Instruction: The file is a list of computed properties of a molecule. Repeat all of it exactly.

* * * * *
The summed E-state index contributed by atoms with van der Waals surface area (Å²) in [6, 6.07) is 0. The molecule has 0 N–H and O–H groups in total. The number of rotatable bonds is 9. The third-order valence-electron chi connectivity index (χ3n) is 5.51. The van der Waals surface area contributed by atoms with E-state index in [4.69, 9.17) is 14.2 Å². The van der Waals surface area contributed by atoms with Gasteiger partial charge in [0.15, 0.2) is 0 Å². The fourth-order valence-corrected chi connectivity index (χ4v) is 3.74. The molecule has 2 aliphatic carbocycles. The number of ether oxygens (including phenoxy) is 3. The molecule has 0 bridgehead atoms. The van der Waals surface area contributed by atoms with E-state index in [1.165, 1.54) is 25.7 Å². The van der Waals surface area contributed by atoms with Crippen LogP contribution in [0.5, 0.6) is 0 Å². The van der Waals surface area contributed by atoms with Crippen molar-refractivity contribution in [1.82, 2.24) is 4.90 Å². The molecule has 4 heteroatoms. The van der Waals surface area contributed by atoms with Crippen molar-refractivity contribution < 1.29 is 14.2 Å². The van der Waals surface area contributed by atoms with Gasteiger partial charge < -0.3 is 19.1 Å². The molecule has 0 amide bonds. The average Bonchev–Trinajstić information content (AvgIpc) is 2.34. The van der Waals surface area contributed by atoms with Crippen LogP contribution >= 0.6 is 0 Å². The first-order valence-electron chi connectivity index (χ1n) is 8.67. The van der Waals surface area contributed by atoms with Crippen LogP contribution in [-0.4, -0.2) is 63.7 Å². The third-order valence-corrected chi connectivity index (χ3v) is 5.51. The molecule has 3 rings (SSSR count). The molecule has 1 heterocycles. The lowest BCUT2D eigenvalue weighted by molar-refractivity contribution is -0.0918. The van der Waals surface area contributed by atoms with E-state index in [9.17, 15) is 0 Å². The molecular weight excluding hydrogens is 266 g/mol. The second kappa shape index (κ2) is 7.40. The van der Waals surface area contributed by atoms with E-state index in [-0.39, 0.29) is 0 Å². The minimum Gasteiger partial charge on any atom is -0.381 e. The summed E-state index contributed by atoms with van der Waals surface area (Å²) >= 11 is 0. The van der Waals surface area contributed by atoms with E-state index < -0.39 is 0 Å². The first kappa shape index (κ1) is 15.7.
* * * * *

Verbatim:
The summed E-state index contributed by atoms with van der Waals surface area (Å²) in [6, 6.07) is 0. The molecule has 0 N–H and O–H groups in total. The number of rotatable bonds is 9. The third-order valence-electron chi connectivity index (χ3n) is 5.51. The van der Waals surface area contributed by atoms with E-state index in [4.69, 9.17) is 14.2 Å². The van der Waals surface area contributed by atoms with Gasteiger partial charge in [0.15, 0.2) is 0 Å². The fourth-order valence-corrected chi connectivity index (χ4v) is 3.74. The molecule has 2 aliphatic carbocycles. The number of ether oxygens (including phenoxy) is 3. The molecule has 0 bridgehead atoms. The van der Waals surface area contributed by atoms with E-state index in [1.165, 1.54) is 25.7 Å². The van der Waals surface area contributed by atoms with Crippen LogP contribution in [0.5, 0.6) is 0 Å². The van der Waals surface area contributed by atoms with Crippen molar-refractivity contribution in [1.82, 2.24) is 4.90 Å². The molecule has 4 heteroatoms. The van der Waals surface area contributed by atoms with Crippen molar-refractivity contribution < 1.29 is 14.2 Å². The van der Waals surface area contributed by atoms with Gasteiger partial charge < -0.3 is 19.1 Å². The molecule has 0 amide bonds. The average Bonchev–Trinajstić information content (AvgIpc) is 2.34. The van der Waals surface area contributed by atoms with Crippen LogP contribution >= 0.6 is 0 Å². The first-order valence-electron chi connectivity index (χ1n) is 8.67. The van der Waals surface area contributed by atoms with Crippen LogP contribution in [-0.4, -0.2) is 63.7 Å². The third-order valence-corrected chi connectivity index (χ3v) is 5.51. The molecule has 3 rings (SSSR count). The molecule has 1 heterocycles. The lowest BCUT2D eigenvalue weighted by molar-refractivity contribution is -0.0918. The van der Waals surface area contributed by atoms with E-state index in [9.17, 15) is 0 Å². The molecular weight excluding hydrogens is 266 g/mol. The second kappa shape index (κ2) is 7.40. The van der Waals surface area contributed by atoms with E-state index in [-0.39, 0.29) is 0 Å². The minimum Gasteiger partial charge on any atom is -0.381 e. The summed E-state index contributed by atoms with van der Waals surface area (Å²) >= 11 is 0. The van der Waals surface area contributed by atoms with E-state index < -0.39 is 0 Å². The first kappa shape index (κ1) is 15.7.